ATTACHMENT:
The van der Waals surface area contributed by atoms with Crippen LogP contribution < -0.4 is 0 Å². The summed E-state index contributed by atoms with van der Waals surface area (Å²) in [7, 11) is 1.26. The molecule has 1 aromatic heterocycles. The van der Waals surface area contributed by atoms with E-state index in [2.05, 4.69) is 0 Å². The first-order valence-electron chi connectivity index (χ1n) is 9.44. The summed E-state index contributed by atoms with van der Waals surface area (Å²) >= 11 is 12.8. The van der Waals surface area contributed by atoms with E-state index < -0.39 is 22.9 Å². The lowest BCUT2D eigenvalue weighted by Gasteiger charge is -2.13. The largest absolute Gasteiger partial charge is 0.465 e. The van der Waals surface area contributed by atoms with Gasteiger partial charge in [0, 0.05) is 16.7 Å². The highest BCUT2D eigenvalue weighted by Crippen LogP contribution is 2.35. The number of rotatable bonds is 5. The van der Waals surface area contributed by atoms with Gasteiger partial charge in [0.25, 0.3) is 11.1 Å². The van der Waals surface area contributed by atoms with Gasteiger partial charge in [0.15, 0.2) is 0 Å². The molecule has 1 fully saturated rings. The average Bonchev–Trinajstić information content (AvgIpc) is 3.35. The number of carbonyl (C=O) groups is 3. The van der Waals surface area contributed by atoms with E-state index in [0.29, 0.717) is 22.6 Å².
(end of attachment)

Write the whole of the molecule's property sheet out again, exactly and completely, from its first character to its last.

The van der Waals surface area contributed by atoms with Crippen LogP contribution < -0.4 is 0 Å². The summed E-state index contributed by atoms with van der Waals surface area (Å²) in [7, 11) is 1.26. The molecule has 1 aromatic heterocycles. The van der Waals surface area contributed by atoms with E-state index in [2.05, 4.69) is 0 Å². The first-order valence-electron chi connectivity index (χ1n) is 9.44. The summed E-state index contributed by atoms with van der Waals surface area (Å²) >= 11 is 12.8. The van der Waals surface area contributed by atoms with E-state index < -0.39 is 22.9 Å². The lowest BCUT2D eigenvalue weighted by Gasteiger charge is -2.13. The largest absolute Gasteiger partial charge is 0.465 e. The van der Waals surface area contributed by atoms with Gasteiger partial charge in [0, 0.05) is 16.7 Å². The highest BCUT2D eigenvalue weighted by Crippen LogP contribution is 2.35. The number of rotatable bonds is 5. The van der Waals surface area contributed by atoms with Gasteiger partial charge in [0.25, 0.3) is 11.1 Å². The van der Waals surface area contributed by atoms with Gasteiger partial charge in [0.15, 0.2) is 0 Å². The molecule has 1 fully saturated rings. The average Bonchev–Trinajstić information content (AvgIpc) is 3.35. The number of carbonyl (C=O) groups is 3. The van der Waals surface area contributed by atoms with E-state index in [0.29, 0.717) is 22.6 Å².